3/21 Luke 19:40

40 He answered, "I tell you, if these were silent, the very stones would cry out."

Jesus often made reference to Old Testament passages that more fully expressed what He meant. In this case, the crowds were praising Jesus as the Messiah. The religious leaders wanted Jesus to rebuke His disciples. Our verse today was Jesus' answer to them. At first glance it seems that Jesus was simply saying that He must receive praise. That is true, but there was an additional meaning that the leaders would have understood. When we look at the same words in the Old Testament book of Habakkuk, we find another message.

The prophecy that the stones will cry out in Habakkuk 2:11-16 is of judgment upon those who have gathered unjust gain and had done violence to the innocent. That prophecy declares that utter shame will come upon their glory. In Jesus' time, the religious leaders were making themselves rich from controlling the temple trade. They were already plotting to kill Jesus. While they received glory from men for their high standing in society, the coming destruction that Jesus wept over in the next verses in Luke would bring them utter shame. Right after weeping over Jerusalem (Luke 19:41), Jesus cleansed the temple of all the merchandising that was going on there.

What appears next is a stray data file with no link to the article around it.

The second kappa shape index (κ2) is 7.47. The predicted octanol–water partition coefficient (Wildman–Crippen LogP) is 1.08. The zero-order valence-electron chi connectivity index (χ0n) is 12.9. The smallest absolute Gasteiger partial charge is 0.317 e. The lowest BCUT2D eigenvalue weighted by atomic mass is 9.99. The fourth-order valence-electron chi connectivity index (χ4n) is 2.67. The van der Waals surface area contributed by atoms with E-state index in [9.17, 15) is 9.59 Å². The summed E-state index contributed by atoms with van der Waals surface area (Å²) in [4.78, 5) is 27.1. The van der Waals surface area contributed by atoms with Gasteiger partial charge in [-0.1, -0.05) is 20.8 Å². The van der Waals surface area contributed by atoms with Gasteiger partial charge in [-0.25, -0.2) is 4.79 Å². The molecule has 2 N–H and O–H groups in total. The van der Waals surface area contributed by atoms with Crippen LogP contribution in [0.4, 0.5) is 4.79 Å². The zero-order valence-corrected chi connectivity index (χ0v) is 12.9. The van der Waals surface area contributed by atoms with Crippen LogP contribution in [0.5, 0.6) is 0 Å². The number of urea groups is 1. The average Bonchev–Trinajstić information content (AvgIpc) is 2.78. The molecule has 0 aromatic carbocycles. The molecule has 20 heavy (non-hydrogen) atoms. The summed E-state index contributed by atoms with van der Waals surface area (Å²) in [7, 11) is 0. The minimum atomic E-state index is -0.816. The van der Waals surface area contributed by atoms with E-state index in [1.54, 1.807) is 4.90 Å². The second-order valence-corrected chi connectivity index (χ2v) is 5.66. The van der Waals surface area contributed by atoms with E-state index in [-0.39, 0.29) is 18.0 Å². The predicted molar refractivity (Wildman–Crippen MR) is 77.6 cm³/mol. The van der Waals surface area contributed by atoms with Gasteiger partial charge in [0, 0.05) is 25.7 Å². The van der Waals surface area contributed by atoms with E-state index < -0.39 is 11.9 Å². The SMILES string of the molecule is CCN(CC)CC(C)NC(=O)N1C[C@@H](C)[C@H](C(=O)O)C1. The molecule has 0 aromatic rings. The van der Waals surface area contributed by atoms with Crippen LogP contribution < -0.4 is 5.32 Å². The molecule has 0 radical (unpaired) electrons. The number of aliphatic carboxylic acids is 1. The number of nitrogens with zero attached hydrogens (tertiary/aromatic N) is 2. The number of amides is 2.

Jesus was saying that if the people were quiet, the stones would cry out in judgment against the religious leaders. Those leaders were not living for God but were using religion to profit and to gain respect from men. Wealth and fame are two of the greatest pitfalls that lure us into compromise.

Remember: If our faith is real, we will live for God and not simply for personal gain. We must always be on guard against the allurements of unjust gain and the respect of men, lest the stones cry out against us.